When a woman becomes a mom for the first time, the best way to figure out what the heck is going on is to ask questions. If there's not a group of other new moms to talk to, the next best thing is to log on and find a forum of new best friends who are in exactly the same position. Possibly trying to soothe a screaming tot at 3 a.m. and thinking, "Is this normal?"
Motherhood also instantly throws a whole bunch of topics into conversations that would be strictly off the table in the pre-baby years. Every bodily function (both mum and baby) is discussed and analysed.
But not everything is widely spoken about. New mothers are more than happy to share their pelvic floor concerns and tell everyone how constipated their infant is, but they don’t often admit that, amid all the dirty nappies and screaming sessions, the bond every mum longs to have with their baby isn’t there.
So it’s super refreshing to hear former Olympian and national swimming great Libby Trickett admit that it took her a whole seven months to "understand why people love babies" (or six months and 24 days, to be precise).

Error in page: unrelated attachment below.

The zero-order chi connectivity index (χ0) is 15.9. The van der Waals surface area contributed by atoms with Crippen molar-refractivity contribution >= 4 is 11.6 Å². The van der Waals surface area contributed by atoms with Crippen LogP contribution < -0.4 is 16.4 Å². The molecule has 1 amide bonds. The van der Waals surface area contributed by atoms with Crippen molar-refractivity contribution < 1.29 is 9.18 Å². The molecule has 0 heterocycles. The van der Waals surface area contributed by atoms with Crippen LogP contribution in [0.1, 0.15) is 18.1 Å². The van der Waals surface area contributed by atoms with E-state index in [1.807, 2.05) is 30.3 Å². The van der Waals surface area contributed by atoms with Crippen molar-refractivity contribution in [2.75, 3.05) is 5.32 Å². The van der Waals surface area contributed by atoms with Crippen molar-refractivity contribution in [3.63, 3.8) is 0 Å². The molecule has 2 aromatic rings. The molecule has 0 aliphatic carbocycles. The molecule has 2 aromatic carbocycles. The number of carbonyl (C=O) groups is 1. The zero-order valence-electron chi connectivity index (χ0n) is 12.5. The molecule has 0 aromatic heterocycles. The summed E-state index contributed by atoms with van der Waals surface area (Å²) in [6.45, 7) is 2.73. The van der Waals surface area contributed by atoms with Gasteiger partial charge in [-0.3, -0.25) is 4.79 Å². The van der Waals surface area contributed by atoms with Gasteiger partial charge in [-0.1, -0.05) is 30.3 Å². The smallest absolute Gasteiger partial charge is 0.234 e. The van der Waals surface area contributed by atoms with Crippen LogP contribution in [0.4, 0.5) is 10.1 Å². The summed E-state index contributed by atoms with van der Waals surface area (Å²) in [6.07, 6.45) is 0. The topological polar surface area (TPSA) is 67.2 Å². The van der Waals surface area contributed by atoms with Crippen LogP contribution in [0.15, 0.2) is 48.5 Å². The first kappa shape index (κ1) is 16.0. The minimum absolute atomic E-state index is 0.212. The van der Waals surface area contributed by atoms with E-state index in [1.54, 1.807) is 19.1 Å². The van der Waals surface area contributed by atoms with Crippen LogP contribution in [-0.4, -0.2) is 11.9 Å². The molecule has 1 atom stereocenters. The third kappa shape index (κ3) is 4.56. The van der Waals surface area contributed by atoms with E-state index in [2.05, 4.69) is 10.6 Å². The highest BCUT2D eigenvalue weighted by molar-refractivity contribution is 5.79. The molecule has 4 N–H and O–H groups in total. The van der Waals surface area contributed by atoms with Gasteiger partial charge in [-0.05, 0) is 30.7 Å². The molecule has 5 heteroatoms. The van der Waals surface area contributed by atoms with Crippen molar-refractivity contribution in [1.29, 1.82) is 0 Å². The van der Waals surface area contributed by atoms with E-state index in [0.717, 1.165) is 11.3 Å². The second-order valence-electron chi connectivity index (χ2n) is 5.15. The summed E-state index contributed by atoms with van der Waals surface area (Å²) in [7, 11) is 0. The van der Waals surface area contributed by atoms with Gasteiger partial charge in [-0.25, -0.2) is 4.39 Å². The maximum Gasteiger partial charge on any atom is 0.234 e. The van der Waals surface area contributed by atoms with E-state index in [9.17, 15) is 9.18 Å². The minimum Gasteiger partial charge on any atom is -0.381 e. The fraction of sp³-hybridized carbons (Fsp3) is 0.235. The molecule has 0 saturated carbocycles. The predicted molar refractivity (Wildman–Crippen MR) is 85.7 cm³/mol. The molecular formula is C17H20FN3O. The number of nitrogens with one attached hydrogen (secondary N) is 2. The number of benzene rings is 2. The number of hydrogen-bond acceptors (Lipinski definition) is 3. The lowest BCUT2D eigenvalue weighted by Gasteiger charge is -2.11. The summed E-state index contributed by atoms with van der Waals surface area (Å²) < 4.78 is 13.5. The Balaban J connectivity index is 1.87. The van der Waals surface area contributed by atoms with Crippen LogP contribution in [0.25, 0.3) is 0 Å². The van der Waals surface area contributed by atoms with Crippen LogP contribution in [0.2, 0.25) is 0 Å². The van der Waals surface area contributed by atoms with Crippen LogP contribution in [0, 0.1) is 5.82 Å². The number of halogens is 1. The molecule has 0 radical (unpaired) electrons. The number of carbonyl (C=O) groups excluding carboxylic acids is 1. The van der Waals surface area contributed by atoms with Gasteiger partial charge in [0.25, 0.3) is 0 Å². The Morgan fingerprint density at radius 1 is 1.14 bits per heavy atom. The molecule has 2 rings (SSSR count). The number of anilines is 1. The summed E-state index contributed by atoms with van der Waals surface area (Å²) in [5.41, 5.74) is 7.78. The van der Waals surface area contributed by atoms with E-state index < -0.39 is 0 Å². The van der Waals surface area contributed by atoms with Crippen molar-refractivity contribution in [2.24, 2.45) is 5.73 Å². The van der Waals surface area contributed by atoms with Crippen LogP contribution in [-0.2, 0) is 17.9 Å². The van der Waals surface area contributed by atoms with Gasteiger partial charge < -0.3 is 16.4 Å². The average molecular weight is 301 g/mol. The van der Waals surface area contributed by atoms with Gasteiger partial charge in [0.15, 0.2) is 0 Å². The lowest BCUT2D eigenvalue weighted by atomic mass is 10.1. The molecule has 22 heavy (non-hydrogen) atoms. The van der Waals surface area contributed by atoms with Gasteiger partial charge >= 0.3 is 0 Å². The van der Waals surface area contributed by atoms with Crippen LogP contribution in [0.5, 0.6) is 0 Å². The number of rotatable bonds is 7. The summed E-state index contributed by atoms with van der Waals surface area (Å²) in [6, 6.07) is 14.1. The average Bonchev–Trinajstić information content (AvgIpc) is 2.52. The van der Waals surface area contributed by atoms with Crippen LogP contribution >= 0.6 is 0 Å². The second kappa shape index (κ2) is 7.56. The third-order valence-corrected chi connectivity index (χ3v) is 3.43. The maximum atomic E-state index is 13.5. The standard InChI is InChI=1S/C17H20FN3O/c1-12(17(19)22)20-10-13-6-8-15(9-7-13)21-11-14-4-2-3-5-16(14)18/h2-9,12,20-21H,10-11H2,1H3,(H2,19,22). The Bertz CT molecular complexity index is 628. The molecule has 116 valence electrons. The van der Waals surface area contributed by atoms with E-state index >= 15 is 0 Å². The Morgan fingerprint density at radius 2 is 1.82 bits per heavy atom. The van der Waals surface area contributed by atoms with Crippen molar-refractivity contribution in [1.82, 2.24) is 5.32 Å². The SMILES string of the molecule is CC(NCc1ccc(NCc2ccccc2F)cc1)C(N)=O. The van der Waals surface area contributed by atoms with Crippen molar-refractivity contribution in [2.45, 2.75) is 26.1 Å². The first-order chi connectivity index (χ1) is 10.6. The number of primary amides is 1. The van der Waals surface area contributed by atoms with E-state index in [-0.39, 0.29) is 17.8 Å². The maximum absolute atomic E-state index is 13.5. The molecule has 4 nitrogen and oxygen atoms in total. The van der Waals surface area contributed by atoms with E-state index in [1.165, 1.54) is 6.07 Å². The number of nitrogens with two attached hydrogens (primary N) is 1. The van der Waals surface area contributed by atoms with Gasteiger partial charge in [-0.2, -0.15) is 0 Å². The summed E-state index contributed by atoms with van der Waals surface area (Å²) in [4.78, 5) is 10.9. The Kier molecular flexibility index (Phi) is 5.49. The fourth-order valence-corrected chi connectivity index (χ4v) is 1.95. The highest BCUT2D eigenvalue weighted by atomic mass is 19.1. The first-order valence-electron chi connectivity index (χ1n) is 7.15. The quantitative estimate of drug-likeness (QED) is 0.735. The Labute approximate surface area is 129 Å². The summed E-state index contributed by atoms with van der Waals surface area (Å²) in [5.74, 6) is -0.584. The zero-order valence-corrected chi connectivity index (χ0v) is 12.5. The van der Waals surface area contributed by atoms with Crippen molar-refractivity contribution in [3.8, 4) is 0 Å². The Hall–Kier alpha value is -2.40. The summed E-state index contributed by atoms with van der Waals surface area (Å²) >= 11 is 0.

Trickett, 31, made the admission during an interview with New Idea magazine, revealing that she spent four months asking her husband, Luke Trickett, whether he thought their daughter Poppy "even liked" them.
Poppy Frances Trickett was born on Aug. 31, 2015, and looking at her famous mum’s Instagram feed filled with adorable snaps of the gorgeous tot, you’d never think Trickett had struggled to adapt to motherhood. But her first-person piece for New Idea reveals that sleeping issues with Poppy led her to question whether she was a good parent. "There have been many arguments with my husband, trial and error, and feelings of failure (because, of course, 'good babies' sleep well and the rest are 'bad babies' with terrible parents," she wrote.
Aside from all the pressure on new parents to tend to their newborn’s every need, there’s enormous pressure to bond with the baby — but as Trickett shows, it doesn’t always come easy. For moms in particular, who have carried the child for nine months and then given birth, it’s kind of assumed that those overwhelming feelings of love will come instantly.
Mums need to know that if they don’t, it’s OK. Of course we all love our babies. But if that amazingly deep connection takes a little while to form, you’re not doing anything wrong.
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